1. buggerluggs

      awww bless Vinnie is a fan of Katy Perry! maybe he has the pop princess album?

  2. someone

    confirming zeekill aka julius kivimaki is indeed an active member in the lizard squad

  3. Bilbo Swaggins

    Great move by Mr. Kim.

    This will give a great way to trace these nuggets… even if they aren’t dumb enough to use them themselves, the sales will no doubt not all be anonymously done and give a path back to them.

    1. leethacker

      Why wouldn’t the sales be anonymously done? Seems like a an easier task than to DDoS PSN and Xbox. No way they will be traced because of these vouchers.

      1. bobohm

        Anonymous financial transactions? What like BTC? Hahaha. Christmas cracker joke. They can’t even be normal-person-not-looking-for-attention anonymous anyway so there’s that.

  4. Kia

    The sad story is that this ‘not some sophisticated hackers group’ took down two sophisticated game networks with big money behind them.
    It indicates, again, how fragile the Internet is really is.

    1. Bilbo Swaggins

      Think of it this way, it’s like 100 kids standing in front of your favourite shop… how to mitigate is difficult, you can do some policing but on the other hand, you don’t want to limit who comes into your shop.

      1. Kia

        Not exactly. The store is local and the service is global. The issue to stop ddos is clear, but if we like to depend on Web services, we need to realize how fragile are they.

        1. phatfish

          This is just the internet rejecting the centralized model. Its easy to take down a service when there is one gateway everyone has to connect through.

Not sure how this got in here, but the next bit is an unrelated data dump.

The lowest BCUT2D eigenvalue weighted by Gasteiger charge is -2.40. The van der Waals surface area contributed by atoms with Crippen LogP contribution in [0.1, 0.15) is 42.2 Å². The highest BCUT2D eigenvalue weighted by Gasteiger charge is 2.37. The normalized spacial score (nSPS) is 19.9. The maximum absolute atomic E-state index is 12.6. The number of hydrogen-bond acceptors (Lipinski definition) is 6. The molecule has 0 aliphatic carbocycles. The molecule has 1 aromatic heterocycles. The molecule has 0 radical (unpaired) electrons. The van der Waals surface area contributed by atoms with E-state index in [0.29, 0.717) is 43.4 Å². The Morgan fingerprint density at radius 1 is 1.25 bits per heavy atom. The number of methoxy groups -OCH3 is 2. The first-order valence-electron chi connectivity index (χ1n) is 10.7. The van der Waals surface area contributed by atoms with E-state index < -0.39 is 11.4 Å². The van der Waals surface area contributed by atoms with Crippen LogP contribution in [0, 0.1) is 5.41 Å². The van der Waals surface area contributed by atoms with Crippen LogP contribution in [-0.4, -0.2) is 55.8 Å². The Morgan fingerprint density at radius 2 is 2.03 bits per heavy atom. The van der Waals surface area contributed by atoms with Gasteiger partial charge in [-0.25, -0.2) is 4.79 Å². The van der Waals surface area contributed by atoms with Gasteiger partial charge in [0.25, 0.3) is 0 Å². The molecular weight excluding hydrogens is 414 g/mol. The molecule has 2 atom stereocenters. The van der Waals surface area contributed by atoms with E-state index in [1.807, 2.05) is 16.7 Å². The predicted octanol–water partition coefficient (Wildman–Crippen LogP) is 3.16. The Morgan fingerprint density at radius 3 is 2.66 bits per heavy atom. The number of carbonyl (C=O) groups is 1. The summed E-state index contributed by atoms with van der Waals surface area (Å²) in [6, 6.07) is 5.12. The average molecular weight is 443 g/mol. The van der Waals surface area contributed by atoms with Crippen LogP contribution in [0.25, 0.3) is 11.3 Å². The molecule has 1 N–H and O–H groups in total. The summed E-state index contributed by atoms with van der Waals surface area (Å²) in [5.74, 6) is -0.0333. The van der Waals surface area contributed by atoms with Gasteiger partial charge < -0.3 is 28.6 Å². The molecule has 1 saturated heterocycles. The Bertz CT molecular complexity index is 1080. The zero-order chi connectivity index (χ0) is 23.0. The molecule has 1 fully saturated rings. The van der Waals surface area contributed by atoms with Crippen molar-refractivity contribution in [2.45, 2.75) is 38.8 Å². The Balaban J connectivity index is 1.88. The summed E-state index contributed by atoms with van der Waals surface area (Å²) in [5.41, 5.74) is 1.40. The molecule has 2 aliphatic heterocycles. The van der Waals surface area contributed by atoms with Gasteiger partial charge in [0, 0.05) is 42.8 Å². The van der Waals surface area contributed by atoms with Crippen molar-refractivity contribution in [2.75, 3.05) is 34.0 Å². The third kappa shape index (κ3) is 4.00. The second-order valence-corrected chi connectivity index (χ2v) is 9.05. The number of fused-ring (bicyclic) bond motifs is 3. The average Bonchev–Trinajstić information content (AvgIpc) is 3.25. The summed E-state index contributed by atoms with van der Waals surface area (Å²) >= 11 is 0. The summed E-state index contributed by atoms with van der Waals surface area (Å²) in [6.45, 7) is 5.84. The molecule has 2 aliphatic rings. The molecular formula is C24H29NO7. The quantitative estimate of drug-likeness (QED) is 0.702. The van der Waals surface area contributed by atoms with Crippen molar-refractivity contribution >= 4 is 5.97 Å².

The big platform holders and developers want absolute control so they can artificially end-of-life their games and enforce DRM.

          Aside from the collateral damage to regular people just wanting to play games over the holiday i have no problems with a couple of teenagers showing everyone how bad centralized services are.

          Too bad its unlikely to change anything apart from criminalizing yet more online activity.

          1. CooloutAC

            This myth that hackers spread, that they are making systems more secure by hacking them, is hypocritical.

            Nothing will ever be 100% secure till the end of time, and the only problem will always be malicious hackers themselves. Only criminals blame victims.

            Thats sort of like a mob extorting protection money from businesses, that they themselves would otherwise rob. Or saying its ok to rape women because they asked for it by the way the dress. Its hypocritical and makes me embarrassed every time i hear someone like you encourage such things.

            There is no premature end of life, these “centralized” servers for some of the most popular games are still running after 15 years. you live in a fantasy land.

            As for why online video games die, its almost always because people don’t want to play with cheaters and trolls that end up driving everyone away, whether they are hackers or not.

            People of all ages play video games. Assuming only kids play, is why noone takes it serious enough. It should be a billion dollar industry like athletic sports, and all these hackers are doing is taking food out of babies mouths.

            Society is not dumb and noone needs to be a computer programmer to see through phonies online. Its called human nature, and more arrogant nerds are going to realize this, one by one.

            1. phatfish

              Nothing is 100% secure correct, but that is not even the issue here. Protecting a single point of entry against a high volume of traffic — while keeping that service up — is very difficult. As Lizard Squad have shown us.

              There is more than one DNS server on the internet for a reason.

              Also i may have an axe to grind about how games companies run their services and DRM but it is absolutely true that online services get shut down while there are still customers who paid for the game wanting to use it.

              Try playing Crysis 2 (a game you can still buy) online now Crysis 3 has launched, you can’t. There are many other examples, including the original Xbox Live.

              There is no reason these services cannot be run in distributed way. More and more of their customers are sitting on quality high bandwidth links, why not use that resource?

              1. Ryan the idiot